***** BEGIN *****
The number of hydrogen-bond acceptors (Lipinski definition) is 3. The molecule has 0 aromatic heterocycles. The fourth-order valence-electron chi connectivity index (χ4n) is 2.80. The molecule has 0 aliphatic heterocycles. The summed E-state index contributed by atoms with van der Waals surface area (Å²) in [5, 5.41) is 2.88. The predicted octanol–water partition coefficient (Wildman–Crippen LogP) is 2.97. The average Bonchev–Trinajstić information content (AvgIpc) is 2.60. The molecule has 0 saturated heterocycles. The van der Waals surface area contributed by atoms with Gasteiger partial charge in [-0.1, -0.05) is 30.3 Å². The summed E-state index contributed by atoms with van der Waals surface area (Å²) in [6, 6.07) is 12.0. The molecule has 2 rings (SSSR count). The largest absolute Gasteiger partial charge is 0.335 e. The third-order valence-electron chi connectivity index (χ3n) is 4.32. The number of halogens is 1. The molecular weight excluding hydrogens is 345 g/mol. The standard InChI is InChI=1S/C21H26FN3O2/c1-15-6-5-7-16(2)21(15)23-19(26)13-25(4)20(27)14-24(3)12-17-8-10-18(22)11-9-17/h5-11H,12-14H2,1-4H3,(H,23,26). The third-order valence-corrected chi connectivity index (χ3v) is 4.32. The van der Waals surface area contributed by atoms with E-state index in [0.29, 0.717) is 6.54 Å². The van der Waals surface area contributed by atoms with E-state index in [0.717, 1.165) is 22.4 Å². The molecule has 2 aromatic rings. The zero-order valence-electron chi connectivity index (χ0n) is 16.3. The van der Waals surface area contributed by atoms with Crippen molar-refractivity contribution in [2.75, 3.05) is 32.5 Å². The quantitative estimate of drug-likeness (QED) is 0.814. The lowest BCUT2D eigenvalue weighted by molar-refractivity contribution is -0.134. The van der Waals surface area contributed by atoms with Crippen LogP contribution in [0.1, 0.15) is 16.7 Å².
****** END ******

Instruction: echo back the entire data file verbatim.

The number of hydrogen-bond acceptors (Lipinski definition) is 3. The molecule has 0 aromatic heterocycles. The fourth-order valence-electron chi connectivity index (χ4n) is 2.80. The molecule has 0 aliphatic heterocycles. The summed E-state index contributed by atoms with van der Waals surface area (Å²) in [5, 5.41) is 2.88. The predicted octanol–water partition coefficient (Wildman–Crippen LogP) is 2.97. The average Bonchev–Trinajstić information content (AvgIpc) is 2.60. The molecule has 0 saturated heterocycles. The van der Waals surface area contributed by atoms with Gasteiger partial charge in [-0.1, -0.05) is 30.3 Å². The summed E-state index contributed by atoms with van der Waals surface area (Å²) in [6, 6.07) is 12.0. The molecule has 2 rings (SSSR count). The largest absolute Gasteiger partial charge is 0.335 e. The third-order valence-electron chi connectivity index (χ3n) is 4.32. The number of halogens is 1. The molecular weight excluding hydrogens is 345 g/mol. The standard InChI is InChI=1S/C21H26FN3O2/c1-15-6-5-7-16(2)21(15)23-19(26)13-25(4)20(27)14-24(3)12-17-8-10-18(22)11-9-17/h5-11H,12-14H2,1-4H3,(H,23,26). The third-order valence-corrected chi connectivity index (χ3v) is 4.32. The van der Waals surface area contributed by atoms with E-state index in [0.29, 0.717) is 6.54 Å². The van der Waals surface area contributed by atoms with E-state index in [0.717, 1.165) is 22.4 Å². The molecule has 2 aromatic rings. The zero-order valence-electron chi connectivity index (χ0n) is 16.3. The van der Waals surface area contributed by atoms with Crippen molar-refractivity contribution in [2.75, 3.05) is 32.5 Å². The quantitative estimate of drug-likeness (QED) is 0.814. The lowest BCUT2D eigenvalue weighted by molar-refractivity contribution is -0.134. The van der Waals surface area contributed by atoms with Crippen LogP contribution in [0.1, 0.15) is 16.7 Å².